Richardson: You have 100 percent say; you get to put the name on the visa. Currently, I just call the workers I’ve had for three years and say, “I need two extra guys this year,” and they go and find them for me. That has worked out well for us, but you can pick a country and then hire a recruiting firm to find you employees from that country.
Rental Management: Are you required to meet certain pay parameters for these workers?
Richardson: The government does a census, figures out what the average salary is for a position and tells you what your rate is going to be for that year. You can pay the worker more; you just can’t pay them less. The bad thing is that you have to make sure every full-time employee in your company makes more money than the H-2B employees. So, if the census comes back $3 more than what you were paying the H-2B worker last year, well, that means every employee has to get a raise as well.
Rental Management: How many workers do you get each year, and for how long do you typically have them?
Richardson: We’ve had the same group of 11 for the last three years, and this year we are applying for 13. We apply for them to be here from April 1 to Dec. 1, and typically they get here by May 1.
Rental Management: How has the quality of work been with your H-2B workforce?
Richardson: Unmatched. The morale these guys bring to the team is incomparable. They’re so happy to be here, to have a job and to be able to do much better for their family than they could have in their country. They take a lot of pride in their work.
Rental Management: How well do the migrant workers fit into the overall culture of your business?
Richardson: My full-time guys love them. They are now just part of the family. It’s like they’re going on a long vacation when they leave for the winter. It is hard to say, “I’ll see you next year,” when you don’t really know if you’re going to see them next year. It’s out of my hands.
Rental Management: In your experience, what have been the top advantages of utilizing the H-2B visa program?
Richardson: The ability to know we are going to have the staff needed to complete all the work we have booked. It takes the unknown out of it for us. And the quality of the labor is significantly better than anything we were finding locally — and we weren’t finding many people locally as it was. When it’s crunch time, these guys are right there next to us getting their job done, which has really been a game changer for us.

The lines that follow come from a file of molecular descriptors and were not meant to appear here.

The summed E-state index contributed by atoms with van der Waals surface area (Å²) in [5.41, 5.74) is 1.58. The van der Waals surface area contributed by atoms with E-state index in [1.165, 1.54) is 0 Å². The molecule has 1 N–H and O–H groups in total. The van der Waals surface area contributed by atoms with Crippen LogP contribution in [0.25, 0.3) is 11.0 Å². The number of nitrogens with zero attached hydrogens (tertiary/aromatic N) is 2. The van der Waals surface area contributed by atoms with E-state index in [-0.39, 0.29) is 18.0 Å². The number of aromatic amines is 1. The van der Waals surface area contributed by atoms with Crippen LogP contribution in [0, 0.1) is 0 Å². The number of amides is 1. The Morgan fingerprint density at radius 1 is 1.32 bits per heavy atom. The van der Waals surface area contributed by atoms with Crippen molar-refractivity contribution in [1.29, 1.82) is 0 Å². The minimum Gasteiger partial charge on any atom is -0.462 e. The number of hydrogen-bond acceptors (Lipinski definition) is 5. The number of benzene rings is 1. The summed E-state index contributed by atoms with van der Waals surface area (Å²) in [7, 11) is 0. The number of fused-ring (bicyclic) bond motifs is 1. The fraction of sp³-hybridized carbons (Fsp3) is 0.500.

Rental Management: If there was anything you could change about the program, what might that be?
Richardson: Bring back the returning worker exemption [a provision that would exempt certain workers from the annual numerical limit on H-2B visas].
Rental Management: You recommended that companies use a third-party service to help them through the complex H-2B process. Do you have any other insight for those who are new to the process?
Richardson: These workers have nothing, so we house them and all that. For their first year, it’s like I’m their father. In the beginning the struggle is a little harder while they’re getting acclimated. That was something I didn’t even consider when we started doing this. It was kind of a rude awakening when they would call me at 5:00 on a Saturday saying, “Where can we get food? Can you take us?” You just have to work through that. It does get easier.
Rental Management: Overall, how vital would you say the H-2B visa program is to your company?
Richardson: If I don’t get my employees, it could completely change the business. We rely heavily on this as our source of labor. We might lean on it too much, but when you have no other option and your back is against the wall, you’ve got to do what you’ve got to do.